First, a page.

I’ve been waiting to post this picture until I had just the right words to say. I was going to post it on Instagram or Facebook, but I decided it was worthy of a full on blog post. This is a special picture and though I am sure there are no words I’m going to type some out any way and you’ll get a thimble full of the thousands of words this picture is worth. (If I know myself at all it will be a couple of thimbles at least.)
In the fall of 1983 my family arrived at our apartment in Izmir, Turkey. I was 6 years old and had already lived in 6 different houses in 3 different states. This would be my 3rd new school. It was an American school. We wouldn’t be learning a new language or culture in school, which looking back I guess is a little unfortunate. We did learn quite a bit about the Turkish culture living “on the economy” as they would call it. In our same building an American family was getting to transfer back to the U.S. They had packed up all their personal belongings and had rental furniture from the Air Force, the bare minimum.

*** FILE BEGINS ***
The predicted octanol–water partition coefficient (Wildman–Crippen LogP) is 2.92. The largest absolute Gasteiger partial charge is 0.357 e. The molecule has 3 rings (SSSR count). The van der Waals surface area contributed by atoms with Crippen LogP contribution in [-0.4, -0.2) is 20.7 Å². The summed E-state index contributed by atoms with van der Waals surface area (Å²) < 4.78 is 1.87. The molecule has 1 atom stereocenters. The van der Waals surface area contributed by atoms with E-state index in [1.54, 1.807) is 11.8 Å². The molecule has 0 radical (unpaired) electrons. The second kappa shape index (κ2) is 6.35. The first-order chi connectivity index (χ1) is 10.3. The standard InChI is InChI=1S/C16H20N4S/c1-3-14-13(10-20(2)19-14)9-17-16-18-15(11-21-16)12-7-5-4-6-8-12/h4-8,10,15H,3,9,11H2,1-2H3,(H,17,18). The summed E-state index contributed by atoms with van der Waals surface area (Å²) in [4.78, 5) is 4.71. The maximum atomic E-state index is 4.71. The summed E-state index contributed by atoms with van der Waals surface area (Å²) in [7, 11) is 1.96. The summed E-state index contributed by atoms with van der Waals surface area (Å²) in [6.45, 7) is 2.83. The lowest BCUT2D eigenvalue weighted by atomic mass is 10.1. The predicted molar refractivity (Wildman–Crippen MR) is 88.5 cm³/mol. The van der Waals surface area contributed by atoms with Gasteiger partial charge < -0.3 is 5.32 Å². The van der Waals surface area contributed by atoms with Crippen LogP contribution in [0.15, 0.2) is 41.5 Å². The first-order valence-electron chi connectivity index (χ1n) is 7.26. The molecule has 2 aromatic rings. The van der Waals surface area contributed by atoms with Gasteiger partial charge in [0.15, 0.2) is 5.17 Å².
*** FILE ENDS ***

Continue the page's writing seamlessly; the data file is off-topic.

It turned out that this family and my family had a lot in common. Their kids were similar in ages, they were Christians, they were Americans living in the same apartment building.
For the six or eight months we lived in the same building we were inseparable. Our parents would spend hours together in Bible study and lively conversation. Amy, their first grade daughter, and I would play dolls and house for long hours. We would eat large family dinners together, we’d sleep in the same bed. Our families became very close. They had a son, older than Amy and a daughter, younger. We all played and laughed and ate and slept. We rode the bus to school together and were in the same 1st grade class, until she moved.